Added in column two of this table is the estimated annual payments on this debt. As can be seen, the conventional debt – bonds, loans, and other contractual debt – paid back over 30 years at an interest rate of 5 percent, is costing California’s taxpayers $27.7 billion per year. Add to that, of course, annual payments of another $1.5 billion on new debt approved by voters earlier this week. But it’s in the unfunded liabilities for public employee retirement benefits where truly serious money burdens California’s taxpayers.

California’s Total Estimated State and Local Government Debt 2018

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The story of how California’s taxpayers ended up on the hook for unfunded retirement pension liabilities easily in excess of a half-trillion dollars defies glib explanations. Anyone wanting to dig deep into California’s public sector pensions is encouraged to read the California Policy Center primer “Resources for Pension Reformers” and click on the many links for in-depth analyses of this complex topic. Simply put, an unfunded pension liability is the difference between the assets being managed by a pension fund at any time, and the present value of all promised future payments to retirees and active workers that have been earned up to that same point in time.

Over nearly three decades, some critical mistakes were made in California’s public employee pension fund management. Pension benefits were increased, again and again, by politicians eager to curry favor with public employee unions, but didn’t want to blow their current year budgets by granting salary concessions. Instead, they sweetened future pension benefits which did not incur significant immediate costs. Then the required annual costs to fund pensions were underestimated. Rates of return on invested pension fund assets were overestimated. Life expectancies were underestimated. And as the assets of California’s state and local pension systems began to fall well behind the value of their liabilities, creative accounting was employed to understate the amounts needed to reduce that debt.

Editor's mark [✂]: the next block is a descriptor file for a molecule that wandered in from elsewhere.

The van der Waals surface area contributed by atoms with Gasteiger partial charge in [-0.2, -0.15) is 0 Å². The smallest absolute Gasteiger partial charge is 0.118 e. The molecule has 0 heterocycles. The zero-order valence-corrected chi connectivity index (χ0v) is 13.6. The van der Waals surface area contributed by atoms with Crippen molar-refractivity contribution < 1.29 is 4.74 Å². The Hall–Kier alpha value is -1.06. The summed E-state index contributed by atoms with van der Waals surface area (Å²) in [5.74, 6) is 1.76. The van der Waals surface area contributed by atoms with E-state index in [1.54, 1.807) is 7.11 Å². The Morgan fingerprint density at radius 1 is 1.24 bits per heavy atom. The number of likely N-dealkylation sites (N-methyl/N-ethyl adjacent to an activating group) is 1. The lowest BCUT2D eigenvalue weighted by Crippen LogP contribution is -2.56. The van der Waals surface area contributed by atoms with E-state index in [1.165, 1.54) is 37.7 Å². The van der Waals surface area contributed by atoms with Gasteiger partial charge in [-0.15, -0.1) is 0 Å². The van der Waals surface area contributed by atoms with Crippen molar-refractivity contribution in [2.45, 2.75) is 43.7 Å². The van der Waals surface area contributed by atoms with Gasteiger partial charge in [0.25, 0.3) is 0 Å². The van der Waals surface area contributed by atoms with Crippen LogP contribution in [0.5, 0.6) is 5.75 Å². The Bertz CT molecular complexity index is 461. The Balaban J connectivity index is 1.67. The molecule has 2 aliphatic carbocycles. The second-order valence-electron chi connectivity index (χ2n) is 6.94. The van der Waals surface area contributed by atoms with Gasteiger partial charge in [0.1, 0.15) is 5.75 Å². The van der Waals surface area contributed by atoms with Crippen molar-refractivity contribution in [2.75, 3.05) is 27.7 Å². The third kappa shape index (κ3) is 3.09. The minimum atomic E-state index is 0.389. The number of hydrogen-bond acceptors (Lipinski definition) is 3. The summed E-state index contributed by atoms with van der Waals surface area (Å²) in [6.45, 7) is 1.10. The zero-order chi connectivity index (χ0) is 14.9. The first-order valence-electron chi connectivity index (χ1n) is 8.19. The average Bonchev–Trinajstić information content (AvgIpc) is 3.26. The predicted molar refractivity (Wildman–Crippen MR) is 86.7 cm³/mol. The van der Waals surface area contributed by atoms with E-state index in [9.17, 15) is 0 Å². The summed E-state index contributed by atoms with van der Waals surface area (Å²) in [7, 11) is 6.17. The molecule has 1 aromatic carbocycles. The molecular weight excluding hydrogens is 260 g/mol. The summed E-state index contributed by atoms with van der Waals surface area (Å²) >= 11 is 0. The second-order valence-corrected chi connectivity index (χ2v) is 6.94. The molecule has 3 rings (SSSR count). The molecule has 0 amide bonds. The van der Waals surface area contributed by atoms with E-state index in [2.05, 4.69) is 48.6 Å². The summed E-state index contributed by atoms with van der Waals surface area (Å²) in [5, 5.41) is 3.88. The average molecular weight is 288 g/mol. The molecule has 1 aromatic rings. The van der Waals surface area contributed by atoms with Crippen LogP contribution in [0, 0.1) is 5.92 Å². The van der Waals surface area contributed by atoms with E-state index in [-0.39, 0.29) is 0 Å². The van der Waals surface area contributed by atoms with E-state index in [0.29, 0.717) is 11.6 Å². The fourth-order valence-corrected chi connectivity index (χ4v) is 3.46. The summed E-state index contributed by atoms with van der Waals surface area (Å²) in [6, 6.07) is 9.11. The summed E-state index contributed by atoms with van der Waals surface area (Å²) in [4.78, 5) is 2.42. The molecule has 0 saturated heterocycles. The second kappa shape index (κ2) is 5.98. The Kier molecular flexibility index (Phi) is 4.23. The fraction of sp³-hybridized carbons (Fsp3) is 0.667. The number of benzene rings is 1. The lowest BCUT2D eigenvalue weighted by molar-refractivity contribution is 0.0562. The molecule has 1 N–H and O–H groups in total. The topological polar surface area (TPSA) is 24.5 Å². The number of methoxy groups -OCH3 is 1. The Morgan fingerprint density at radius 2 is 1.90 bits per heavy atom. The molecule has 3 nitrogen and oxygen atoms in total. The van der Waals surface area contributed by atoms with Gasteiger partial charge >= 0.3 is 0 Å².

Because of all these unknowns, there is a wide range of estimates of California’s total public sector pension debt. At the least it totals over a quarter trillion; at most, about triple that amount. This much is reasonably certain: if there is an economic downturn, and if pension benefits aren’t further reduced, it is likely that payments on pension debt will need to be in excess of $50 billion per year. In all, absent reforms and an epic continuation of the bull market, Californians are likely to be paying over $90 billion per year on state and local government debt. More than half of that will be to pay down unfunded pension liabilities.

The Public Sector’s Insatiable Desire for More Money

It is impossible to view California’s relentless pattern of tax increases apart from its public sector pension crisis, which is just beginning. Currently, the estimated annual payments on unfunded pension liabilities in California is estimated at $17 billion. Imagine the impact of that amount soaring to $55 billion. Just based on modest adjustments to the assumptions governing projections of pension solvency, and based on official announcements already made by California’s largest pension fund, CalPERS, the ongoing (normal costs for pension benefits earned in the current year by active workers) plus the unfunded payments for pensions are estimated to rise from $31 billion in 2017 to $59 billion by 2024. No tax increase, anywhere so far, not even all of them added up, are sufficient to cover this shortfall.